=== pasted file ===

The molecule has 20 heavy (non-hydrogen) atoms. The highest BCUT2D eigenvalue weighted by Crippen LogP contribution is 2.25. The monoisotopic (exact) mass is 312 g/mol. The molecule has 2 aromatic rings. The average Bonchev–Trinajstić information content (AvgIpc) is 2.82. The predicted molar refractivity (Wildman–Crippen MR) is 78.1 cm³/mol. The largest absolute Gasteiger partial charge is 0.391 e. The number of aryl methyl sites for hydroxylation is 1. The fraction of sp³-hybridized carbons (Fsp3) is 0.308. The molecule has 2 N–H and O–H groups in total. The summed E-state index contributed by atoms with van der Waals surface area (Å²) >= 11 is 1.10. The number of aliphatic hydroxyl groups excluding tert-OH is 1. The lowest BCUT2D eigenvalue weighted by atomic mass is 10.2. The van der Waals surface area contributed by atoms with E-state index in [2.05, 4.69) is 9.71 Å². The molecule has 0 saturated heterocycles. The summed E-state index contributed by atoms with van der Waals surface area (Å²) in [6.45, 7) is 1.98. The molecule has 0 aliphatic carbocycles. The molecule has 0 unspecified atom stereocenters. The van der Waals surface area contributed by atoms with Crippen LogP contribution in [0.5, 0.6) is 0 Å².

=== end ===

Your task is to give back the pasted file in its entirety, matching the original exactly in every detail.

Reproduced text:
The molecule has 20 heavy (non-hydrogen) atoms. The highest BCUT2D eigenvalue weighted by Crippen LogP contribution is 2.25. The monoisotopic (exact) mass is 312 g/mol. The molecule has 2 aromatic rings. The average Bonchev–Trinajstić information content (AvgIpc) is 2.82. The predicted molar refractivity (Wildman–Crippen MR) is 78.1 cm³/mol. The largest absolute Gasteiger partial charge is 0.391 e. The number of aryl methyl sites for hydroxylation is 1. The fraction of sp³-hybridized carbons (Fsp3) is 0.308. The molecule has 2 N–H and O–H groups in total. The summed E-state index contributed by atoms with van der Waals surface area (Å²) >= 11 is 1.10. The number of aliphatic hydroxyl groups excluding tert-OH is 1. The lowest BCUT2D eigenvalue weighted by atomic mass is 10.2. The van der Waals surface area contributed by atoms with E-state index in [2.05, 4.69) is 9.71 Å². The molecule has 0 saturated heterocycles. The summed E-state index contributed by atoms with van der Waals surface area (Å²) in [6.45, 7) is 1.98. The molecule has 0 aliphatic carbocycles. The molecule has 0 unspecified atom stereocenters. The van der Waals surface area contributed by atoms with Crippen LogP contribution in [0.5, 0.6) is 0 Å².